A DECISION by University College Cork (UCC) to endorse stem-cell research has been met with criticism by groups, both within, and outside the university.
The Pro-Life Campaign, the Archbishop of Cashel, Dr Dermot Clifford and various government officials have criticised the decision taken by UCC and described the use of human embryo cells for research purposes as “unethical”. They also called for the Irish government to instate legislation that prohibits embryo-destructive research or any research that derives benefits from the harm of human embryos.
Dr Clifford, who is a member of UCC Governing Authority that passed the university legislation, has distanced himself from the decision and stated that permitting such research contradicts the ethical and moral teachings of the Catholic Church.
The university has defended its decision, arguing that embryonic stem-cell research is essential to the work of researchers and that prior to the decision, any researcher in UCC could import the cells for research.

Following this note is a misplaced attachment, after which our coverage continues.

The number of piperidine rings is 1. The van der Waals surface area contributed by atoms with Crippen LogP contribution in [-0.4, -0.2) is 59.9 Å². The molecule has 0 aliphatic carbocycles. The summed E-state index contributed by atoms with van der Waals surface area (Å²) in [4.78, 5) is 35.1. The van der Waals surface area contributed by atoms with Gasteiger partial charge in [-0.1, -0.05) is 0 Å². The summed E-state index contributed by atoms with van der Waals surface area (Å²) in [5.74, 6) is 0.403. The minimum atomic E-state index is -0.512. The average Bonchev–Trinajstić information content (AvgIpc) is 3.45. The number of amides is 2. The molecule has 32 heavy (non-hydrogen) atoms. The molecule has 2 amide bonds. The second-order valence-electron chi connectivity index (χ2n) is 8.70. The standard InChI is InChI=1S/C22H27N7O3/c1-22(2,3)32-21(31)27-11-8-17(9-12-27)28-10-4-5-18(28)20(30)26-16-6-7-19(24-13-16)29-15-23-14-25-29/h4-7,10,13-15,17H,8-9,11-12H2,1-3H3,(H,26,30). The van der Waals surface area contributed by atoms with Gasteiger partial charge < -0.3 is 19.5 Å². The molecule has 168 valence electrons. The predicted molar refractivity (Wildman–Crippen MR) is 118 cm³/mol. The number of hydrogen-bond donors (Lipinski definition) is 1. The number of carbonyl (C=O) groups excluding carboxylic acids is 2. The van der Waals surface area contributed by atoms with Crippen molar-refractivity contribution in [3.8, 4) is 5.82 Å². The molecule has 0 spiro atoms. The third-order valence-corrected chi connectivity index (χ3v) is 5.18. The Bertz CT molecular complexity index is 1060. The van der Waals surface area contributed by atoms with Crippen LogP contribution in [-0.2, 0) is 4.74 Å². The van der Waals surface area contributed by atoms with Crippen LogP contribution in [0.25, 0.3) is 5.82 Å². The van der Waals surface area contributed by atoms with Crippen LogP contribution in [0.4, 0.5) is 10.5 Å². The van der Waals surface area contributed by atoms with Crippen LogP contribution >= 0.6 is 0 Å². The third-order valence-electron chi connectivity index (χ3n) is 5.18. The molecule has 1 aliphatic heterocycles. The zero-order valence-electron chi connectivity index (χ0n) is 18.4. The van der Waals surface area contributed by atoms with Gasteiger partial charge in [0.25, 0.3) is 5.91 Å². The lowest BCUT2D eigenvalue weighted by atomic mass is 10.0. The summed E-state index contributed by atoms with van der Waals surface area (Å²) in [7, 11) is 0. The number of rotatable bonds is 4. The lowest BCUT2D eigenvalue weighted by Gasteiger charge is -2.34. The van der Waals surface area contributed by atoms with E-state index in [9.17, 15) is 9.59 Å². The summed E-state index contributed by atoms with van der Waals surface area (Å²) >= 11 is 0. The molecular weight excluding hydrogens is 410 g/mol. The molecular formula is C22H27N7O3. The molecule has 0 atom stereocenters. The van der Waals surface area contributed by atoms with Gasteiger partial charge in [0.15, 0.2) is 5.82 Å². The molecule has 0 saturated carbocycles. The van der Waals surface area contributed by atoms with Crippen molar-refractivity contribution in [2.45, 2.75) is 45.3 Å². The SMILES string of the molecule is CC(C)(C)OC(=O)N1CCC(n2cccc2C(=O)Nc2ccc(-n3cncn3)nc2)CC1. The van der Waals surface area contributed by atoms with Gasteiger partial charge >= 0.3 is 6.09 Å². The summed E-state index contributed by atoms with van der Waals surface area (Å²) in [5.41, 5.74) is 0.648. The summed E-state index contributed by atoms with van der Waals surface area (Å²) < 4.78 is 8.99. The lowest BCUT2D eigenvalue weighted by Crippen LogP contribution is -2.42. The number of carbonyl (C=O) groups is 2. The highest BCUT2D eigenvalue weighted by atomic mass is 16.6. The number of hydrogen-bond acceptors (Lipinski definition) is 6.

The new legislation means that members of UCC must now apply if they wish to import them and can only use human embryonic stem-cell lines (hESC) from approved sources. Every research project involving hESC must be submitted to the University Research Ethics Board for ethical review prior to the beginning of any project.
The legislation, which was recommended by the university’s Academic Council, was passed by UCC’s Governing Authority by 16 votes to 15. The decision means that the university has become the first third-level institution in the country to conduct embryonic stem-cell research.
In the internal legislative process, the Governing Council are permitted to send back the regulations to Academic Council for re-working, however, it was decided to accept the recommendation so that it became university policy.
A committee with relevant expertise will now be established and will advise on the scientific merit of the hESC research. They will also advise on the repository from which it is proposed the cell lines will be imported, including protocols for deposit, storage and distribution of the cell lines. The procedures used in acquiring the cells to guarantee informed consent of the donors and the absence of any payment to the donors will also be examined.
This decision by UCC comes in the aftermath of another research controversy at Trinity College Dublin (TCD), regarding the use of vivisection testing on animals. Various animal right activists have criticised TCD and accused the university of choosing vivisection because it is a cheaper method of research.